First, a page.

By M. Luginbuhl, Extension Specialist in Goats and Forage Systems, North Carolina State University
As winter feed supplies run low and with producers eager to turn livestock out to pasture this spring, do yourself and your stock a favor by scouting for poisonous plants in your pasture this spring.
Factors contributing to plant poisoning are starvation, accidental eating, and browsing habits of animals. Starvation is the most common reason. Most woodland or swampy-ground pastures contain many species of poisonous plants. These are usually eaten only when animals have nothing else to eat.
Animals accidentally eat certain plants as they graze. A notable example of this is water hemlock. This plant emerges in wet areas, which are the first to become green in early spring. Animals eager to eat the fresh young grass may accidentally bite off the crown of this plant with fatal results. Another type of accidental poisoning occurs when large amounts of cockle are present in wheat, which is fed as grain.
Some animals on good feed in a dry lot or excellent pasture become bored with the same regular diet. They may eat unpalatable weeds or ornamental plants growing along fences. Goats, sheep and cattle like to vary the best kind of diet with a little “browse.” Many ornamental or wild shrubs may be consumed, not because they are palatable but because the animal craves variation in its diet.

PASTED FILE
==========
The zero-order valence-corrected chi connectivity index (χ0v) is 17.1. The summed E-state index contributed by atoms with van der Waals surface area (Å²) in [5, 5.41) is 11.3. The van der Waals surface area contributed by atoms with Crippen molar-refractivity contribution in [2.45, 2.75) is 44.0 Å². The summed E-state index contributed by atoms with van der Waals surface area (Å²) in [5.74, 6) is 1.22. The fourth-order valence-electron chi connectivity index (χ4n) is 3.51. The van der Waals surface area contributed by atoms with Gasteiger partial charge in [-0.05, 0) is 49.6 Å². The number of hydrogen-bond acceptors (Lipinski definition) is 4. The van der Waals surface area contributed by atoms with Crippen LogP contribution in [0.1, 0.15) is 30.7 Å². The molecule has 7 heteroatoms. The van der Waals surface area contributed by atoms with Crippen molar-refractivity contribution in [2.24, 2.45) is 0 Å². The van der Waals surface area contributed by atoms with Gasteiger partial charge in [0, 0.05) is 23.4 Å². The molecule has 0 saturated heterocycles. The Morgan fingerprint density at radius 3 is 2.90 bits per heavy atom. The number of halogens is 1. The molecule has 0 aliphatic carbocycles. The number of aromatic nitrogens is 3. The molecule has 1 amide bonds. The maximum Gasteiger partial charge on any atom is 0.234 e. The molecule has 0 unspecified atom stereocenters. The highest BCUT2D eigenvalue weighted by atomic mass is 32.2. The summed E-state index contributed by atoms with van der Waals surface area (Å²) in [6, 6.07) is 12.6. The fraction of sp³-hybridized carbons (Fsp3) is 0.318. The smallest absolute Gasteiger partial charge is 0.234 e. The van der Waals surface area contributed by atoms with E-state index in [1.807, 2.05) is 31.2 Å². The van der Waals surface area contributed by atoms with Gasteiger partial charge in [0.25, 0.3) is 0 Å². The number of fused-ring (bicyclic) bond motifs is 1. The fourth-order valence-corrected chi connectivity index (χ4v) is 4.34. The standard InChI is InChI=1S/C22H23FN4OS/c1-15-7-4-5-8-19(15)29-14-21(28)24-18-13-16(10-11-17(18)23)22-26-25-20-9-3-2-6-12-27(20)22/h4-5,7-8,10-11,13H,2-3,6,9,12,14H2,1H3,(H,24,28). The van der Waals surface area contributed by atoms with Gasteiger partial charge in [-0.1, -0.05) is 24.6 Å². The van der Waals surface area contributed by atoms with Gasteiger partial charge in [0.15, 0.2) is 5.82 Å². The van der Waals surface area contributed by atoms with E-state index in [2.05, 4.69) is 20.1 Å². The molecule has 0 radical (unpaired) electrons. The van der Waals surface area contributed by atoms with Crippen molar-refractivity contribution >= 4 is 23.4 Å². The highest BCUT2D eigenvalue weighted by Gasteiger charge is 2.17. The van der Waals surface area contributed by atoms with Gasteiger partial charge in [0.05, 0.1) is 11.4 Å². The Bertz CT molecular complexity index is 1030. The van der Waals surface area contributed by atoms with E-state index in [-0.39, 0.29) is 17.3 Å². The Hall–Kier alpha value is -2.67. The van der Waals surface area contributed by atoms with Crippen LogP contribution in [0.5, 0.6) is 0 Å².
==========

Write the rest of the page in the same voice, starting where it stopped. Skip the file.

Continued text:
The severity of poisoning is related to the quantity of material eaten, the specie of animal eating the plant, portion of the plant and condition of the plant eaten, level of ground moisture, general health of the animal prior to ingesting the substance and the age and size of the animal. Therefore some livestock can eat some of the bad plants and under several of the mentioned conditions, fail to show symptoms of injury or poisoning. At other times death may occur.